Appreciating the Bargain
Week 48 of the Occupation
by Shea Howell

Emergency Manger Kevyn Orr’s grand bargain is unraveling. His Disclosure Statement and Plan of Adjustment offer little of substance. For anyone familiar with Michigan politics, the Plan reads like a long-winded reiteration of the dreams of the Mackinac Policy Institute.

Commentators from the hallowed halls of the New York Times to the chilly rooms of Historic King Solomon Church on Detroit’s west side, agree there is not much to Orr’s Plan. The Times says the plan does not propose any structural change, and is little more than a rehash of outworn methods.  Reverend Charles Williams, of the National Action Network, said much the same at the press conference announcing the Peoples Alternative Plan, saying Orr’s proposal was based on “if-come.” If the foundations pay up, if the state legislature agrees, if the pensioners accept the cuts now.  Other commentary has simply said, there is no there, there.

Predictability, Orr and his team have launched a media effort to steamroll their plan through what they hope is a frightened and dejected group of pensioners.

They are following the usual pattern of catastrophe-driven rhetoric. They say, “We are in a crisis! We must act now! There is no alternative! Act now or it will get worse! Appreciate what we are offering you!

Kevyn Orr told the Free Press that he is “frustrated” at the lack of appreciation he is getting from the retirees for his efforts. If we don’t embrace what he is offering, we will face a “catastrophe,” he said.  In yet another of the linguistic turns of phrase that mark all of Orr’s efforts, he said, “You’re not at the penny-ante table, you’re at the high-stakes table.”

He warned that he hasn’t used “hardball” tactics because he is trying to be “compassionate and give more money.”

Does Orr think that comparing the effort to protect pensioner’s income is like a game of cards? Does he not recognize that when you reduce someone from a modest income of $19,000 a year, to $12,500 you are forcing people into life and death choices? This is no game. Orr’s solution is not appreciated because it is not survivable.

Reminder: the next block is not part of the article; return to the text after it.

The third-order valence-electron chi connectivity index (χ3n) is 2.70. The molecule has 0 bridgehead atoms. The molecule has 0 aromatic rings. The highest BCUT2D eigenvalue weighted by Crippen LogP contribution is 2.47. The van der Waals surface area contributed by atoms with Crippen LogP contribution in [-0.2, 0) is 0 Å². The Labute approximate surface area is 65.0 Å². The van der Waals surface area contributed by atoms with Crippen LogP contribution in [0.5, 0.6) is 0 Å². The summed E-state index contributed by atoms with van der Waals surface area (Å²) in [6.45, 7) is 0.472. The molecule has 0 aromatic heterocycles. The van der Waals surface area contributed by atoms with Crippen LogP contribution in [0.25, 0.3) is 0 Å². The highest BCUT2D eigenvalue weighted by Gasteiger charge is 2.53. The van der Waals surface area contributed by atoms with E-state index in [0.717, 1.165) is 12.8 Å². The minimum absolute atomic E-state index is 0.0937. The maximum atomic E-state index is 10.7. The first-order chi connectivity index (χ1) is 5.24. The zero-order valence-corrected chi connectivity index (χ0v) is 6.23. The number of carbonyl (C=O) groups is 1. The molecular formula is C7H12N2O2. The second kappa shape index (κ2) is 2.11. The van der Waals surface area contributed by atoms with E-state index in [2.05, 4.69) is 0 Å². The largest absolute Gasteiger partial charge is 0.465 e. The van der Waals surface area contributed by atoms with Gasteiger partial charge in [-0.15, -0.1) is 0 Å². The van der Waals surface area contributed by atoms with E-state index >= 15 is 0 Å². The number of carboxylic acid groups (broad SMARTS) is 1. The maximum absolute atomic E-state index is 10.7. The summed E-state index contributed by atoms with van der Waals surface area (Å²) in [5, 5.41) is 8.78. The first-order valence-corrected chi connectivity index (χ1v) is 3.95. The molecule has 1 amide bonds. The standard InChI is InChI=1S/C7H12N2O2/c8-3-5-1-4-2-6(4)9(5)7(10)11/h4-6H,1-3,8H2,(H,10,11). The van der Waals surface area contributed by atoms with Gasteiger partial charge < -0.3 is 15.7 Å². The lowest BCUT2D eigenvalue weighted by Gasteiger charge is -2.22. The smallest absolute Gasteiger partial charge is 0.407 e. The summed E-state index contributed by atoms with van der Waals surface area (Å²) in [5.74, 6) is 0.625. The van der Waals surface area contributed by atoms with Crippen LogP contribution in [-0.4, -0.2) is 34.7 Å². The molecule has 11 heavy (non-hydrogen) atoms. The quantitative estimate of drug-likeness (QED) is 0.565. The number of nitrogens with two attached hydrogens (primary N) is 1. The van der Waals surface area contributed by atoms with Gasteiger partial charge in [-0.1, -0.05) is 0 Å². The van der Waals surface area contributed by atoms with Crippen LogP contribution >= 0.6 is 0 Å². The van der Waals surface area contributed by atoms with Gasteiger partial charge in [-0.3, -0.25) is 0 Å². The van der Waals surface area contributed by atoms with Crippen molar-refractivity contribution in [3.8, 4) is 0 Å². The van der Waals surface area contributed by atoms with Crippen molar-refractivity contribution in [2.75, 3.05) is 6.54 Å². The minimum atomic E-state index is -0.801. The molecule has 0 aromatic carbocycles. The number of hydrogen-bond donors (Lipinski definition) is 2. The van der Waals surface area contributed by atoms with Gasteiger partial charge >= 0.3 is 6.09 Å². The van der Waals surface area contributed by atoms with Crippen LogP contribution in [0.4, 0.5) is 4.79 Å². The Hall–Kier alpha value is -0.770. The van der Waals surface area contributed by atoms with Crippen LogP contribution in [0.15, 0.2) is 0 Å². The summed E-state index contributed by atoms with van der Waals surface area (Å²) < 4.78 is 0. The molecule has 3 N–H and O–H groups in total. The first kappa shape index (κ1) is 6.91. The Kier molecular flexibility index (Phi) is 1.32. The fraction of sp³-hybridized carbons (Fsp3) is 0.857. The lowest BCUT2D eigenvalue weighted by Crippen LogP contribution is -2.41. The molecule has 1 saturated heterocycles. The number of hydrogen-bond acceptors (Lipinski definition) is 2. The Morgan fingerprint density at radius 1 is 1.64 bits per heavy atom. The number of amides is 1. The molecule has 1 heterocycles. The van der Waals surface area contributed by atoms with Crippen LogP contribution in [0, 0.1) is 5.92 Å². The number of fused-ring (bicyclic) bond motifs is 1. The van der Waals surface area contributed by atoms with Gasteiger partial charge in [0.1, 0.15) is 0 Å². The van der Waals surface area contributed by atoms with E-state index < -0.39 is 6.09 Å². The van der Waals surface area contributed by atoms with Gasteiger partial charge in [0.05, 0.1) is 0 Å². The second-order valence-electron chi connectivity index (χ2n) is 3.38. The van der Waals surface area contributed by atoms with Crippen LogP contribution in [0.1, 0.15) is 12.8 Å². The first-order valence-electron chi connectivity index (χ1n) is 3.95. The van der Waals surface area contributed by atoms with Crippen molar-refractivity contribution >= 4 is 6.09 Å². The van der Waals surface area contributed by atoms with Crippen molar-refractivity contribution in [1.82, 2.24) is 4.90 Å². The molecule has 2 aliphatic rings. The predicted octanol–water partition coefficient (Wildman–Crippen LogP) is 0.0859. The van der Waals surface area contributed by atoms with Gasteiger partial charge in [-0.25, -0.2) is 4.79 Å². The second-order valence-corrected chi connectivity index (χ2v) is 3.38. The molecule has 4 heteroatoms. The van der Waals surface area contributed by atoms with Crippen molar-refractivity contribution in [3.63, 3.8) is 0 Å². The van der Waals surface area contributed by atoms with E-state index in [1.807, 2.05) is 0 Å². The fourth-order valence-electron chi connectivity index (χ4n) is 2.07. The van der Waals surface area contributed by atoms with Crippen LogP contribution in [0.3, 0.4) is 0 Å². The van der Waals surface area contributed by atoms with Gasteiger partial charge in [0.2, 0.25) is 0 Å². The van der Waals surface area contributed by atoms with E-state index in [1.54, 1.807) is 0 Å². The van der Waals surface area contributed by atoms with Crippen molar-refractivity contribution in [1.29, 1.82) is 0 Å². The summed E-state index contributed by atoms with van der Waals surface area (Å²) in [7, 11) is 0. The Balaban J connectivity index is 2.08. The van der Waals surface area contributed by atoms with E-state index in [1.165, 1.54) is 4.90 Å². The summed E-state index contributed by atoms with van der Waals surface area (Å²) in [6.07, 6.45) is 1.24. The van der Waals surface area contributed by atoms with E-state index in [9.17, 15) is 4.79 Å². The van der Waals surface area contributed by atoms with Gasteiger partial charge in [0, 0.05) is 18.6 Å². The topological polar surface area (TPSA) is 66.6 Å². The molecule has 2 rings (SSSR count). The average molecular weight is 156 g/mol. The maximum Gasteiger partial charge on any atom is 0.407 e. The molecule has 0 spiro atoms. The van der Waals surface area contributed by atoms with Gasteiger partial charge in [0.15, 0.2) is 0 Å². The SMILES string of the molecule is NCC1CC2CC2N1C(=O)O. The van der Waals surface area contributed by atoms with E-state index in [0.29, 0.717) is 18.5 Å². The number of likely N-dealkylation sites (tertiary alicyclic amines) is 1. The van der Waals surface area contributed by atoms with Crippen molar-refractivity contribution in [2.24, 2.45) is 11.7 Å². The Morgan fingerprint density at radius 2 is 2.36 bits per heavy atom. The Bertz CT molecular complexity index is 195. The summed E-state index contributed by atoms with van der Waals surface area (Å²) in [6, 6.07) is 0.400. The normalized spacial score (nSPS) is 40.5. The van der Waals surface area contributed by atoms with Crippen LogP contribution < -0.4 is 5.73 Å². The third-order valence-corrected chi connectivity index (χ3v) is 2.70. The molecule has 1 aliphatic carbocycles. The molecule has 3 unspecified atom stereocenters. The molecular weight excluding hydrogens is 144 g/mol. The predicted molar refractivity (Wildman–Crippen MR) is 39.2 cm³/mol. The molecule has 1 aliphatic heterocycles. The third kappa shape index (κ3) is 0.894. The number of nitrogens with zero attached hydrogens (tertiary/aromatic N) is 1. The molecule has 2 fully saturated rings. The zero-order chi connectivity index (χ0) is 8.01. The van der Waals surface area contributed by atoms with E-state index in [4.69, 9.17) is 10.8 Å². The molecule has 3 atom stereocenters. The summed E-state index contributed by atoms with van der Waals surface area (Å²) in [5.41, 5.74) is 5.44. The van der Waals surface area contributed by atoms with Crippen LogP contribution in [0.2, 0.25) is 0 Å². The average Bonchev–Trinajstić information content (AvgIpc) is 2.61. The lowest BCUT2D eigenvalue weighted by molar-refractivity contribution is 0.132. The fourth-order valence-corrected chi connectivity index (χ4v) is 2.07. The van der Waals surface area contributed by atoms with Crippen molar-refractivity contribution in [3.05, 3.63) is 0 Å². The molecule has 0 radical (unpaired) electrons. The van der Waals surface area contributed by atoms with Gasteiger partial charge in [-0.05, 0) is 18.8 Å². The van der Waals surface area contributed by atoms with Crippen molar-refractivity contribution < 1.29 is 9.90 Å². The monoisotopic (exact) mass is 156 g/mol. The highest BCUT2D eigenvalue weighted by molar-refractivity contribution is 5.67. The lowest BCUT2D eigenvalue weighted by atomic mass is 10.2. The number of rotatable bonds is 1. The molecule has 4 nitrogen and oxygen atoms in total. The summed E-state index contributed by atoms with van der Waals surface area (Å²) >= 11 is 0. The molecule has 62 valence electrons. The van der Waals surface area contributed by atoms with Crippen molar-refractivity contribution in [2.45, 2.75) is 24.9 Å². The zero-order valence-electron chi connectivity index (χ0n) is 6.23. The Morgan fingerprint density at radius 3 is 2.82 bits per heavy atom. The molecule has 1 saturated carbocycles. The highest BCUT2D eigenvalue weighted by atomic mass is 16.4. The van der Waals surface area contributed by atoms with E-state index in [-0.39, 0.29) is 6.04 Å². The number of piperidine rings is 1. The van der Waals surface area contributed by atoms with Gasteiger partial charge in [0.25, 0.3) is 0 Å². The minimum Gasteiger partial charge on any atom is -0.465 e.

While he talks about compassion for pensioners, it is the corporate powers that get his protection. No where in Orr’s document does he explain the role of the banks in creating our current financial crisis. Nor does he discuss the deliberate role of the right wing state legislature in defunding Detroit.

These are serious omissions. Orr’s silence on them is one of the main reasons his actions are “not appreciated.” They are not balanced or put in any context of the actual power dynamics that brought about this crisis. Nor do they address the fact that 60% of the so-called legacy costs undergirding the budget shortfall are directly related to questionable financial practices by the banks.

In fact, Orr’s report is silent on suing Bank of America, Merrill Lynch and UBS over the swap deal. Instead he announced a separate negotiation this week, offering $85 million to them and claiming this as a victory because it is not the $286 million he first offered them, and would have given them had Judge Rhodes not intervened. Orr said, “We appreciate the banks willingness to work with us to reach a solution.” The banks will walk away with millions, rather than being forced to pay for an illegal deal and the devastation they caused.

Meanwhile, Orr sanctioned one of the worst deals ever struck in any city. In return for nothing but appreciation, Orr has given billionaire developer Mike Illitch, $261 million in public money for a hockey rink.  He has given up the city’s claim on ticket sales, concessions and parking, about $7 million annually. He will take between $12 and $15 million from schools annually, to pay on the bonds floated to underwrite construction.

Orr’s plan is another example of what Judge Rhodes called “hasty and imprudent financial decision-making.”  No one who cares about the future of the city appreciates this kind of bargain.